Imagine being reborn after two and a half centuries on ice, only to find you have a totally new body.
That’s what happens to mercenary and rebel Takeshi Kovacs in Netflix’s latest original series, Altered Carbon, based on the 2002 science fiction novel of the same name by British author Richard K. Morgan.
Set in the futuristic world of Bay City (formerly San Francisco) and brought to life by Laeta Kalogridis (executive producer on Avatar and Shutter Island), the show explores plenty of cutting-edge themes – identity, race, gender, economics and technology.
And leading man Joel Kinnaman, who plays Kovacs, says there’s a reason why dystopian shows are dominating the TV landscape currently (recent hits Black Mirror and The Handmaid’s Tale spring to mind).
“The human species have huge existential challenges that we have to unite around to face, and instead we are now being run by politicians that are aiming to divide us,” he says, calling the US presidency an “international embarrassment”.
“These dystopian stories are a warning tale of where we could end up if we don’t start making the right decisions now.”
Here, the Swedish actor, 38, reveals more about the show’s mind-bending motifs.
Death is not inevitable in the world of Altered Carbon
The most striking element of this futuristic world is that people’s consciousness can be saved every 48 hours on downloadable discs – and these can then be “spun up” into a new body, or “sleeve”.
But, interestingly, it’s mainly the wealthy ruling class, called “Meths”, who are able to do this – those who aren’t as privileged are called “Grounders”.
Grounders might only be able to afford to have their minds placed inside an older body, for example. One of the most disturbing scenes in the show sees a child waking up in an elderly person.
Would Kinnaman ever consider “re-sleeving” in real life?
“I think if I was given the opportunity, I would take it,” admits the star, known for roles in shows such as The Killing and House of Cards.
“But I don’t think it’s the right choice for humanity as a whole.
“It’s one of those things which is so thrilling, the idea of getting to continue to live, seeing where society goes and where innovation is going to go.
“At the same time, I think that the thesis of the show is in some ways correct, that if we lose our mortality then we also lose our humanity.”
There is a murder mystery at the core of the show
Kovacs, who is now in the body of a disgraced police detective, has been brought back to life by a 375-year-old wealthy mogul called Laurens Bancroft (played by James Purefoy) to solve a very unusual whodunnit.
You see, the victim is Bancroft himself – or rather, his previous body is. The murder was made to look like a suicide and if Kovacs solves the case of who is really to blame, he’ll earn his freedom.
Add in to the mix an ongoing love story – Kovacs is haunted by manifestations of memories from more than two centuries ago of brave rebel leader Quellcrist Falconer (played by Renee Elise Goldsberry) – and you’ve got a lot going on at once.
“I feel like it’s a very rich show that plays on many different levels, so that makes it exciting to be in,” explains Kinnaman of his role. “There’s definitely a lot of variation.”
And in terms of how true the story stays to the novel, he says: “[The changes] just gave the whole ending of this show a much stronger, emotional resonance.”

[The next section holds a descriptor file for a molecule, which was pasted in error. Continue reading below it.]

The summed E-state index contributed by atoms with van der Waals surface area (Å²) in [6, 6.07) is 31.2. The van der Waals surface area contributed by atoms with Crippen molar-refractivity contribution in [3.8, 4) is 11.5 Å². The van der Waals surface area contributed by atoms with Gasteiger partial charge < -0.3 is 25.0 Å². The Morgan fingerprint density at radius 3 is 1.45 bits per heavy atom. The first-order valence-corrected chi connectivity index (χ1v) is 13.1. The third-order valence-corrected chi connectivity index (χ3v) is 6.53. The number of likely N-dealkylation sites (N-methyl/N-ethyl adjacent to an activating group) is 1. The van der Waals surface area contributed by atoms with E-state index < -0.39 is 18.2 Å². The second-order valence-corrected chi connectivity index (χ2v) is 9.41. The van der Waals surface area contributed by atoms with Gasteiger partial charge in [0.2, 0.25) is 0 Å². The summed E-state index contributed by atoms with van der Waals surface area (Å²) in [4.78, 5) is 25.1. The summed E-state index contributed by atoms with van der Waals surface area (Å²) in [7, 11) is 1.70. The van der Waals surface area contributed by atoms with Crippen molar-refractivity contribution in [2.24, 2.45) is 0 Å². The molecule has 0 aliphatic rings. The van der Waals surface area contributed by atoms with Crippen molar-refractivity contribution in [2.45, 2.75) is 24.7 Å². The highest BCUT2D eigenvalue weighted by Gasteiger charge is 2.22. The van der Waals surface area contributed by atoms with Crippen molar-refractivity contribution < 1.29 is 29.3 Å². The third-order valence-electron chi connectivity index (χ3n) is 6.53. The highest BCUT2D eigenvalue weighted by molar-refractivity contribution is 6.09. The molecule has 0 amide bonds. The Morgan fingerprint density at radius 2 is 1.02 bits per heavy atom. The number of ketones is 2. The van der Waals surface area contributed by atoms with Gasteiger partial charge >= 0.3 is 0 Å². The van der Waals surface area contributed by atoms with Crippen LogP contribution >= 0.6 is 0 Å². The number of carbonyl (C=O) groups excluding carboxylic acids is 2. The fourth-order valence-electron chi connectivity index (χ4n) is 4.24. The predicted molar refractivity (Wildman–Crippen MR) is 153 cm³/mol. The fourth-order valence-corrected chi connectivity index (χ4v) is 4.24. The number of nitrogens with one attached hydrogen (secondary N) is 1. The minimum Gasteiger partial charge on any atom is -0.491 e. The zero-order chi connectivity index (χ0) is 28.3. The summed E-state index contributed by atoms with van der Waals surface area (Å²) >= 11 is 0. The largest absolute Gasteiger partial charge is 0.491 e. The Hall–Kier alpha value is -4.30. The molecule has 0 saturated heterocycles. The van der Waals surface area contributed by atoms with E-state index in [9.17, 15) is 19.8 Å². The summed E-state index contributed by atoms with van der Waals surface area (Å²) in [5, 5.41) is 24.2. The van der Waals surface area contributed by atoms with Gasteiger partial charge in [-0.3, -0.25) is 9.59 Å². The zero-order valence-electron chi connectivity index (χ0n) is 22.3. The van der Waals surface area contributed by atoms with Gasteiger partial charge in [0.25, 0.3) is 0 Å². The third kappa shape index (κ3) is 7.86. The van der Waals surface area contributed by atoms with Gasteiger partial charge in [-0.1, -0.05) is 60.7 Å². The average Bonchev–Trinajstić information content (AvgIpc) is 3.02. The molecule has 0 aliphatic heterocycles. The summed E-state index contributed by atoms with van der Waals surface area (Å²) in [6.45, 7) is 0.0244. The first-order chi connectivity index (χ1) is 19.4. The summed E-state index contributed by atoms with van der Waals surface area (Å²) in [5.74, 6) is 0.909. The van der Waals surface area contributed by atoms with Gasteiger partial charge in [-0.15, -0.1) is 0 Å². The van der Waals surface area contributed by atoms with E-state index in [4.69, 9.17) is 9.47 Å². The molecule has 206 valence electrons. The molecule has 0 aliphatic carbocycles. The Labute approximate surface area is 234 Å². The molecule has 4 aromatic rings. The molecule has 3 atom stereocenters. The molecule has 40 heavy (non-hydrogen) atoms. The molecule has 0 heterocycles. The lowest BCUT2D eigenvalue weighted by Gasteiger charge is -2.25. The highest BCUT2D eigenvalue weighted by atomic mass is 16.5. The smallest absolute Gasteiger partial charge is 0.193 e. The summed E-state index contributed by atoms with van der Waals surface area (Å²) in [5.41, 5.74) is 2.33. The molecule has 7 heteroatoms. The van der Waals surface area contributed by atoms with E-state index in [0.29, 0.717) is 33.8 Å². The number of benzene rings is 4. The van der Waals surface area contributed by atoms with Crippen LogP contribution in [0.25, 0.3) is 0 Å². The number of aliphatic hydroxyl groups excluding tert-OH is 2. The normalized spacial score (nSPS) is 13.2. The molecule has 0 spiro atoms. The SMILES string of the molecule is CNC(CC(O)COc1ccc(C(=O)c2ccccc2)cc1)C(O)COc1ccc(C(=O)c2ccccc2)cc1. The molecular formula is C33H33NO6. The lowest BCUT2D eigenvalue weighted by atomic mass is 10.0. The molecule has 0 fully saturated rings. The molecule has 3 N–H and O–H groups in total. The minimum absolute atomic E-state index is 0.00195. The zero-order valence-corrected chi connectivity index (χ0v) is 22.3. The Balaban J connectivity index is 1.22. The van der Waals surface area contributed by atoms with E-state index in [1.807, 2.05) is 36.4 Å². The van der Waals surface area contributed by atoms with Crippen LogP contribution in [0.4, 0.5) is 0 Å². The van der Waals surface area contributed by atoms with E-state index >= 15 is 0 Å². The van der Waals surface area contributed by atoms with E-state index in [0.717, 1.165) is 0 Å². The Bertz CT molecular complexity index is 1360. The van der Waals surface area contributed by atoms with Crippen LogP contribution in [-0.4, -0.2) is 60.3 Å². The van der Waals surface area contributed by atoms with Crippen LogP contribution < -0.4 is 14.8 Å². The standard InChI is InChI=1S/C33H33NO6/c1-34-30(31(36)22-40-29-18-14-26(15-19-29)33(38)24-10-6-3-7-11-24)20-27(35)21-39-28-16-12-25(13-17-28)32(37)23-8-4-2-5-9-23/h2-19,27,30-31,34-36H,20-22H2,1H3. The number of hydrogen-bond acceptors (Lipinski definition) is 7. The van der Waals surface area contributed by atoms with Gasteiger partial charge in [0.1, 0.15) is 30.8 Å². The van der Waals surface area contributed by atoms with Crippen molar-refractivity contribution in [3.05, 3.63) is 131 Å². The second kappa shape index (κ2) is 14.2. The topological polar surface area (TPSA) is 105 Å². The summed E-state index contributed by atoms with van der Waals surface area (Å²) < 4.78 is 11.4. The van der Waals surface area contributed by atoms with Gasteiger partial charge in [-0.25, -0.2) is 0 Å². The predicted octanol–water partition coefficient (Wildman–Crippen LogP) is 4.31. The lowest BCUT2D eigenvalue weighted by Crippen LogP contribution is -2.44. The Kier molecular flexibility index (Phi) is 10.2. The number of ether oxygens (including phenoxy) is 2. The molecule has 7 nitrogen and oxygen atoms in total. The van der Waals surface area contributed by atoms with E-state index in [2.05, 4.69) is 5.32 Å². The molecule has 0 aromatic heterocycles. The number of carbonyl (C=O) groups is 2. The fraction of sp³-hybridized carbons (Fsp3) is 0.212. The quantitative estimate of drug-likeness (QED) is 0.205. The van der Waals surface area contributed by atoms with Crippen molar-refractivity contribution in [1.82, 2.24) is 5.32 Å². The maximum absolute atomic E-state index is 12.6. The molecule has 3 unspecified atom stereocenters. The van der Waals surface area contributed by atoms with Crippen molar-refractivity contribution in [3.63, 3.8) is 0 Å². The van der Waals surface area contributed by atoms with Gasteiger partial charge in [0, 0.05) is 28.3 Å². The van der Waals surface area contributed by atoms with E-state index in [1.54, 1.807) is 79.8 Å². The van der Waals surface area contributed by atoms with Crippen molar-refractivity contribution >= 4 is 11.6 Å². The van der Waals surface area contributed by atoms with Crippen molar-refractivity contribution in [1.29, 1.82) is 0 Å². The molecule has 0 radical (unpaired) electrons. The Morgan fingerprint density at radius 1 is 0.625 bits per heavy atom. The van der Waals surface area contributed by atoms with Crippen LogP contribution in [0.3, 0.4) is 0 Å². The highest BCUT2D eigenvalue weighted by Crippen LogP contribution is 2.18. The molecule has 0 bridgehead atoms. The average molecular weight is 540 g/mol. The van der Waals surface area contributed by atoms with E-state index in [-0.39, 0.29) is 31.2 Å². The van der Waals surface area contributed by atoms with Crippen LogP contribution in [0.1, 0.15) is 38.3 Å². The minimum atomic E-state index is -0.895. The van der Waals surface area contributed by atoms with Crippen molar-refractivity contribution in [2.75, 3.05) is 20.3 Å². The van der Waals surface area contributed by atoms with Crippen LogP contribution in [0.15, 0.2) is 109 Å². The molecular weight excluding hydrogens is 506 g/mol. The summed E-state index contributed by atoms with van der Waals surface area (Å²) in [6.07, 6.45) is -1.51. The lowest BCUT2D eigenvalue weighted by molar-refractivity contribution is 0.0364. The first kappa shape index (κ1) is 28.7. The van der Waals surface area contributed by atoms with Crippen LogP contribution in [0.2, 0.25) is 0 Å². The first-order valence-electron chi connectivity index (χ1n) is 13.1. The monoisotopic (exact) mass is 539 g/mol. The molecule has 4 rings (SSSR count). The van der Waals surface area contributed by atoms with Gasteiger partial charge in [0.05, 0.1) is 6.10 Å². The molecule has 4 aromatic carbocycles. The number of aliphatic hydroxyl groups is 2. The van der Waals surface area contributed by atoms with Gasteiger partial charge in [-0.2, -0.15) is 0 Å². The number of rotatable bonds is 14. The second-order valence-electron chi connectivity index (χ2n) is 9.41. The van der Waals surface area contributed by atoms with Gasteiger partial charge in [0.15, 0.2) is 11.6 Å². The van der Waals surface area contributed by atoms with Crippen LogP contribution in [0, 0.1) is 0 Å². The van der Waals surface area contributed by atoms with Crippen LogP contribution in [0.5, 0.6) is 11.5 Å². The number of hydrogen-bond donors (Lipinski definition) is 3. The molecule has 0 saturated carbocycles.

Netflix hasn’t shied away from the violent material in the book
An inevitable element of being immortal is becoming bored with what life has to offer: “I think what we’re saying is, if you live forever, what entertains you is going to get warped, and what excites you,” remarks Kinnaman.
“Your perversions grow stronger, and you become a perverted version of humanity.”
And so when characters in the show – particularly the “Meths” – try to find new ways to entertain themselves, it often takes a dark turn. For Bancroft, this horrifyingly includes holding banquets where guests watch a married couple fight to the death.
Asked what he would say to people who might think the violence in the show, particularly against women, is too graphic, Kinnaman says: “I think the violence goes to both genders.
“But violence against women is also central to the story; Kovacs grows up watching his father beat his mother.
“Also, the show wants to show the audience that the human body in this future world is disposable,” he continues, “so violence against the physical body doesn’t have the same value.”
Filming involved some crazy stunts
Kinnaman trained for the role for six months – doing everything from gymnastics to weights to martial arts.
When it comes to particularly memorable days of filming, he describes a sequence called the Fight Drome (you’ll see it in episode six) which featured about 300-400 extras.
“We were shooting in this cage where the floor was sand and there was a bunch of smoke effects. After a couple of days, the air quality in there was awful and you just had sand in every pore,” he says.
“And, it was really physically challenging, like having ten fights a day.
“So by day five of shooting that, we were pretty beat down.”
You’ll certainly be impressed when you realise Kinnaman insisted he do all his own stunts.
The visuals on screen are hugely ambitious
Netflix is renowned for its big-budget shows and, with its elaborate fight scenes, neon cityscapes, and mind-blowing detail, it’s clear that the streaming site has pulled out all the stops when it comes to Altered Carbon.
“We had a set that was three football fields deep,” says Kinnaman, whose roles on the silver screen include superhero movie Suicide Squad.
“And it was like a full-functioning city, there were stores and noodle shops – you could walk in and there was activity.
“You could shoot 360 in this world and there was construction going on, someone getting arrested.
“I didn’t have to imagine anything – I could just step into this world.”
Altered Carbon is available on Netflix today.